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Director's corner: SLAC has a unique contribution to make to international linear collider

Back row (left to right): FNAL Director Mike Whitherell, CERN Director General Robert Aymar, KEK Director Yoji Totsuka, Won Namkung (ALCSC), Brian Foster (ECFA), Giorgio Bellettini (ITRP), SLAC Director Jonathan Dorfan, Chen Hesheng, (IHEP Be?ing), DESY Director Albrecht Wagner, Maury Tigner, (ILCSC) (Photo by Neil Calder)

The International Technology Recommendation Panel (ITRP), after eight months of very hard work, recommended on August 19th that superconducting ("cold") technology, rather than conventional room temperature copper( "warm") technology developed by SLAC and its Japanese partner KEK, be used for the linacs that will have to accelerate the electrons and positrons to record energies of 500 GeV. ICFA, the International Committee on Future Accelerators, which was meeting in Beijing last week, unanimously accepted this recommendation and made it official.

The ITRP declared that both superconducting and room temperature technologies were viable and mature, and praised all the talented and dedicated teams which have worked on the research and development of these technologies for many years. A rational selection could not have been made unless both (and actually other variations of these) approaches had been carried forward to a mature point where an educated comparison was possible. It is also important to understand that the ITRP recommended the cold technology, but did not recommend a specific design (such as the TESLA design by DESY, the German lab that developed the cold technology). The Panel also strongly recommended pooling the resources and know-how of the two groups, warm and cold, to produce the best possible new linear collider design.

The decision has significant implications for SLAC. We are certainly disappointed that our warm technology was not selected. However, the high energy physics worldwide community has taken a huge and necessary step forward by making this selection, and has crossed a critical threshold in the realization of the dream that SLAC helped initiate--building a frontier energy linear collider.

The path forward is exciting and we remain an enthusiastic champion of the machine. As the only laboratory to have built a linear collider, the SLAC Linear Collider, we have expertise and experience in most areas critical to the linear collider design. Our expertise and experience with the warm technology transfers naturally and powerfully onto the design based on cold cavities.

This multi-billion dollar machine can only happen if the three regions of the world (North America, Europe and Asia) come together and pool their human and fiscal resources. We still have to take on tough technical and organizational issues to move the collaboration forward, to continue to show international commitment to the collider, so as to get the support of the many governments that are needed to fund the design and construction of the linear collider.

The International Linear Collider (ILC) is the new name for this bold global project. All previous names (NLC, JLC/GLC and TESLA) will be retired. The ILC will be a complex machine with many different elements. It needs teams of people with broad expertise. The machine will have sources to produce electrons and positrons, damping rings to prepare the particle bunches, two main linear accelerators to accelerate the bunches, two final focus regions, the collision point where electrons and positrons smash into each other, and the detectors to record the collisions.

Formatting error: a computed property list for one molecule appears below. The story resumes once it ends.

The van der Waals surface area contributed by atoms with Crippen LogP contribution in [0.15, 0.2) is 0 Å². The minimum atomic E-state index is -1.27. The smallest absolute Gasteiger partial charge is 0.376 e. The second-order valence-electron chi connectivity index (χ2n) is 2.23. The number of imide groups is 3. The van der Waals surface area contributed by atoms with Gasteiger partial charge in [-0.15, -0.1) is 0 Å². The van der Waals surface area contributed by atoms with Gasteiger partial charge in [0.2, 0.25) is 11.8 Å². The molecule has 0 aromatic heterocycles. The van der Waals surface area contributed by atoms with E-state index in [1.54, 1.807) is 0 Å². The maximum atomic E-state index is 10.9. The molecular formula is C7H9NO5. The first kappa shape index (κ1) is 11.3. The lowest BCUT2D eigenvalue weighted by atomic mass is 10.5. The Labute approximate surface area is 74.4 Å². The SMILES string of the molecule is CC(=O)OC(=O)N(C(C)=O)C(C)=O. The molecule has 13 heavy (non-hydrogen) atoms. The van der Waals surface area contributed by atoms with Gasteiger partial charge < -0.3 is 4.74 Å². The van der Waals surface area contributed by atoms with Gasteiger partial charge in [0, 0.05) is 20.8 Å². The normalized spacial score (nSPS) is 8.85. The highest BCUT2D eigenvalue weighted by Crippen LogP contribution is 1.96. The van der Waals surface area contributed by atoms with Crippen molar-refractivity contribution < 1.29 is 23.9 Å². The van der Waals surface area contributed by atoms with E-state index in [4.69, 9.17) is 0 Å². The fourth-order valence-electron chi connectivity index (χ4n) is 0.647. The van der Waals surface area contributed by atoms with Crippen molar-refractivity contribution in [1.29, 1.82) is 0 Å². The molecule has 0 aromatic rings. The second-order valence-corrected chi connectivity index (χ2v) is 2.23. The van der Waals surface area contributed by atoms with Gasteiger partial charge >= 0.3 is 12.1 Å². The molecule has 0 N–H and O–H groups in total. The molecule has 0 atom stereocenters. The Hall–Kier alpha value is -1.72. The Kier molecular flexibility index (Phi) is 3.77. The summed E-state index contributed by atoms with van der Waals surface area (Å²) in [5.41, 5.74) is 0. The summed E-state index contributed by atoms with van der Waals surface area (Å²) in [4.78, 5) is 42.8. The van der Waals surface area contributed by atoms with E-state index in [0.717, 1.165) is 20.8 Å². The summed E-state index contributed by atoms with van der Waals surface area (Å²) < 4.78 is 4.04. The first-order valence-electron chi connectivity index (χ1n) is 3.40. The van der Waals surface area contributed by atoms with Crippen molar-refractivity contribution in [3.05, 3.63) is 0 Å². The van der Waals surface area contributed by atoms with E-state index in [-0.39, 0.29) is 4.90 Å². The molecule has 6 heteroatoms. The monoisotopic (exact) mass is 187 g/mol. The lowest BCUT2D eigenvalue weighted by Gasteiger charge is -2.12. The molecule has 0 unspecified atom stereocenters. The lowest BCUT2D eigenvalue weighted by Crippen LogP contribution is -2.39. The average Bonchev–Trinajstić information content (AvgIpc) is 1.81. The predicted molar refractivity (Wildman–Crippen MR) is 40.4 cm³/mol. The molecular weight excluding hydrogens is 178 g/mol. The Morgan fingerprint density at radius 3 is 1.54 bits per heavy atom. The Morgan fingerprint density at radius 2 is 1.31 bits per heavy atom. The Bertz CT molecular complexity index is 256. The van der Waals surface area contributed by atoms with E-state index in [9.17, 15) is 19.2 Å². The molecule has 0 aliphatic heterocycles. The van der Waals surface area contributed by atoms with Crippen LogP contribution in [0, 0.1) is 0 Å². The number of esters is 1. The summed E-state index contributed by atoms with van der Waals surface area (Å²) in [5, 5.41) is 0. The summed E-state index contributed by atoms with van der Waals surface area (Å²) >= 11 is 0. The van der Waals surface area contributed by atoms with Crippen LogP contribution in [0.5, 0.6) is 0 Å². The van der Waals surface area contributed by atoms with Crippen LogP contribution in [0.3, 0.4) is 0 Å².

The assessment of our worldwide partners and the ITRP is unequivocal on one point: as we now form the International Linear Collider design effort, SLAC, because of its past experience and broad knowledge about linear colliders, has a unique contribution to make. This view is shared by our government partner, the Department of Energy.

In November 2004 we will form the ILC collaboration at a workshop at KEK, which will bring together all the interested worldwide partners. The collaboration will initially proceed using the funding we have in place. By the end of the year, we plan to identify a Director for the central design effort. This Director will lead the Global Design Initiative, with regional coordinators from each geographical area. After the design is finalized, the next step will be to have one or several governments come forward with an offer to host the facility. If all goes well, the physics community could have a machine by 2015.

The Office of High Energy Physics in the DOE is backing our lab very strongly to move forward. I anticipate the same financial level of support for the ILC effort at SLAC in 2005 as we had this year. I am hopeful that, with this decision to consolidate the worldwide effort, we could see growth in funding that supports the ILC design in the years 2006 through 2009. We currently have 100 full-time-equivalent staff working on the linear collider, representing roughly half of the worldwide effort.

For a while, it will not be completely business as usual. We do have to reorient the activities that have been specific to our warm technology to work on the new design. The linear collider test facility (NLCTA) here will play a different role as we move forward. We need time to assess what will be closed out and what will be retained. There are numerous opportunities and a lot of work to do. SLAC is vigorously pursing a plan for our role in this exhilarating venture.

Let me encourage you all to embrace the ILC opportunity with enthusiasm so that SLAC can continue to be a leader in the worldwide community as it moves toward the construction of a machine that will reap tremendous physics benefits after it is completed.


For the full text of the ICFA press release, see http://www.interactions.org/cms/?pid=1014290.


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